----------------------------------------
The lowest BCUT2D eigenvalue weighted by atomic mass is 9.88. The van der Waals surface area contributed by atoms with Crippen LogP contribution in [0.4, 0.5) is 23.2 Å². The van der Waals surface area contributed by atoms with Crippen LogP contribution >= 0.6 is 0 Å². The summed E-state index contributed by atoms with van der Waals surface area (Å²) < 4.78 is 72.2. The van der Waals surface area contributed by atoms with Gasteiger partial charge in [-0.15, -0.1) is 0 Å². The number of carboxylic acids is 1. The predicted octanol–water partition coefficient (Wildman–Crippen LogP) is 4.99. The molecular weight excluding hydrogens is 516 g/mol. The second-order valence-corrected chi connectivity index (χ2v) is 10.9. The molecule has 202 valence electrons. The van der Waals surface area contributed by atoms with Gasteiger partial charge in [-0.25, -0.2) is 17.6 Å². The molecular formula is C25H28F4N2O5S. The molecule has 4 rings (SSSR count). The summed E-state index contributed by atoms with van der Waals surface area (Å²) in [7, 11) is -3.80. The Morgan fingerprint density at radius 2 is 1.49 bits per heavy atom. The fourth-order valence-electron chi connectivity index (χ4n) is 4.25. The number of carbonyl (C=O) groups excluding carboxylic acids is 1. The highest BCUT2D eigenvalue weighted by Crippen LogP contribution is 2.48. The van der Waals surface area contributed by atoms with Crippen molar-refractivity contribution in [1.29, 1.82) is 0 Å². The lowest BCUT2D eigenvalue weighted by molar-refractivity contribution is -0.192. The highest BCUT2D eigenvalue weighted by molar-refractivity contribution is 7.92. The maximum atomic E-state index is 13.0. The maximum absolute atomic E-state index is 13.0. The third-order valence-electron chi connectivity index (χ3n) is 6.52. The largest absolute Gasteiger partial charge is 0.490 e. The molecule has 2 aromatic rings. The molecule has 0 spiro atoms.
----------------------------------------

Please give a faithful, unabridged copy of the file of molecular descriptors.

The lowest BCUT2D eigenvalue weighted by atomic mass is 9.88. The van der Waals surface area contributed by atoms with Crippen LogP contribution in [0.4, 0.5) is 23.2 Å². The van der Waals surface area contributed by atoms with Crippen LogP contribution >= 0.6 is 0 Å². The summed E-state index contributed by atoms with van der Waals surface area (Å²) < 4.78 is 72.2. The van der Waals surface area contributed by atoms with Gasteiger partial charge in [-0.15, -0.1) is 0 Å². The number of carboxylic acids is 1. The predicted octanol–water partition coefficient (Wildman–Crippen LogP) is 4.99. The molecular weight excluding hydrogens is 516 g/mol. The second-order valence-corrected chi connectivity index (χ2v) is 10.9. The molecule has 202 valence electrons. The van der Waals surface area contributed by atoms with Gasteiger partial charge in [-0.25, -0.2) is 17.6 Å². The molecular formula is C25H28F4N2O5S. The molecule has 4 rings (SSSR count). The summed E-state index contributed by atoms with van der Waals surface area (Å²) in [7, 11) is -3.80. The Morgan fingerprint density at radius 2 is 1.49 bits per heavy atom. The fourth-order valence-electron chi connectivity index (χ4n) is 4.25. The number of carbonyl (C=O) groups excluding carboxylic acids is 1. The highest BCUT2D eigenvalue weighted by Crippen LogP contribution is 2.48. The van der Waals surface area contributed by atoms with Crippen molar-refractivity contribution in [1.29, 1.82) is 0 Å². The lowest BCUT2D eigenvalue weighted by molar-refractivity contribution is -0.192. The highest BCUT2D eigenvalue weighted by molar-refractivity contribution is 7.92. The maximum atomic E-state index is 13.0. The maximum absolute atomic E-state index is 13.0. The third-order valence-electron chi connectivity index (χ3n) is 6.52. The largest absolute Gasteiger partial charge is 0.490 e. The molecule has 2 aromatic rings. The molecule has 0 spiro atoms.